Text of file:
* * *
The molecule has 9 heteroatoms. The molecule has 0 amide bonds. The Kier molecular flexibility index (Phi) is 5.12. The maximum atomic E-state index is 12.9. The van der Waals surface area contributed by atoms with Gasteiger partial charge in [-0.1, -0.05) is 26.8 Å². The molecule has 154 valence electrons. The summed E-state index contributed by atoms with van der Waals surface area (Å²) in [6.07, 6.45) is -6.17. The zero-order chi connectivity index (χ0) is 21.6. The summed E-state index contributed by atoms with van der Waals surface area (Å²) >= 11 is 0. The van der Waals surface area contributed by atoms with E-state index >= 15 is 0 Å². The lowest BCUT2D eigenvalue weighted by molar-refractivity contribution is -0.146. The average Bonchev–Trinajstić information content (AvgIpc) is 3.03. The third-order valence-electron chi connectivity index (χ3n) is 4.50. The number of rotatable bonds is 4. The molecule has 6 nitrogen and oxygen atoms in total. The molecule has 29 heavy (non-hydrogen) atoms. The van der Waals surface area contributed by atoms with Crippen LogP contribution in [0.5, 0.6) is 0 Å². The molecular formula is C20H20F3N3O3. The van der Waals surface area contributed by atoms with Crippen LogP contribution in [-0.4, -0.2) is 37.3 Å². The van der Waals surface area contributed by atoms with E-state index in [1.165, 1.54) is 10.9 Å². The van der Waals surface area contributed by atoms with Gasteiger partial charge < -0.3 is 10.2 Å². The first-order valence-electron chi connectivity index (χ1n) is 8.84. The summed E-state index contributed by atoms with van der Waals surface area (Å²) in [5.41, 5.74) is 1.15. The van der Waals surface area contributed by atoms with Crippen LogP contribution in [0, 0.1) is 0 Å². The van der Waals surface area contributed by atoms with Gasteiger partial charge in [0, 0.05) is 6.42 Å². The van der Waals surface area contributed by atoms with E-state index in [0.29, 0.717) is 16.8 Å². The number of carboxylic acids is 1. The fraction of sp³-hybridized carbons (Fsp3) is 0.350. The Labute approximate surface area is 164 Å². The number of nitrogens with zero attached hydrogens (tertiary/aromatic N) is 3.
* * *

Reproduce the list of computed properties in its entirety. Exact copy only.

The molecule has 9 heteroatoms. The molecule has 0 amide bonds. The Kier molecular flexibility index (Phi) is 5.12. The maximum atomic E-state index is 12.9. The van der Waals surface area contributed by atoms with Gasteiger partial charge in [-0.1, -0.05) is 26.8 Å². The molecule has 154 valence electrons. The summed E-state index contributed by atoms with van der Waals surface area (Å²) in [6.07, 6.45) is -6.17. The zero-order chi connectivity index (χ0) is 21.6. The summed E-state index contributed by atoms with van der Waals surface area (Å²) >= 11 is 0. The van der Waals surface area contributed by atoms with E-state index >= 15 is 0 Å². The lowest BCUT2D eigenvalue weighted by molar-refractivity contribution is -0.146. The average Bonchev–Trinajstić information content (AvgIpc) is 3.03. The third-order valence-electron chi connectivity index (χ3n) is 4.50. The number of rotatable bonds is 4. The molecule has 6 nitrogen and oxygen atoms in total. The molecule has 29 heavy (non-hydrogen) atoms. The van der Waals surface area contributed by atoms with Crippen LogP contribution in [0.5, 0.6) is 0 Å². The molecular formula is C20H20F3N3O3. The van der Waals surface area contributed by atoms with Crippen LogP contribution in [-0.4, -0.2) is 37.3 Å². The van der Waals surface area contributed by atoms with E-state index in [1.165, 1.54) is 10.9 Å². The van der Waals surface area contributed by atoms with Gasteiger partial charge < -0.3 is 10.2 Å². The first-order valence-electron chi connectivity index (χ1n) is 8.84. The summed E-state index contributed by atoms with van der Waals surface area (Å²) in [5.41, 5.74) is 1.15. The van der Waals surface area contributed by atoms with Crippen LogP contribution in [0, 0.1) is 0 Å². The van der Waals surface area contributed by atoms with Gasteiger partial charge in [0, 0.05) is 6.42 Å². The van der Waals surface area contributed by atoms with E-state index in [0.29, 0.717) is 16.8 Å². The number of carboxylic acids is 1. The fraction of sp³-hybridized carbons (Fsp3) is 0.350. The Labute approximate surface area is 164 Å². The number of nitrogens with zero attached hydrogens (tertiary/aromatic N) is 3.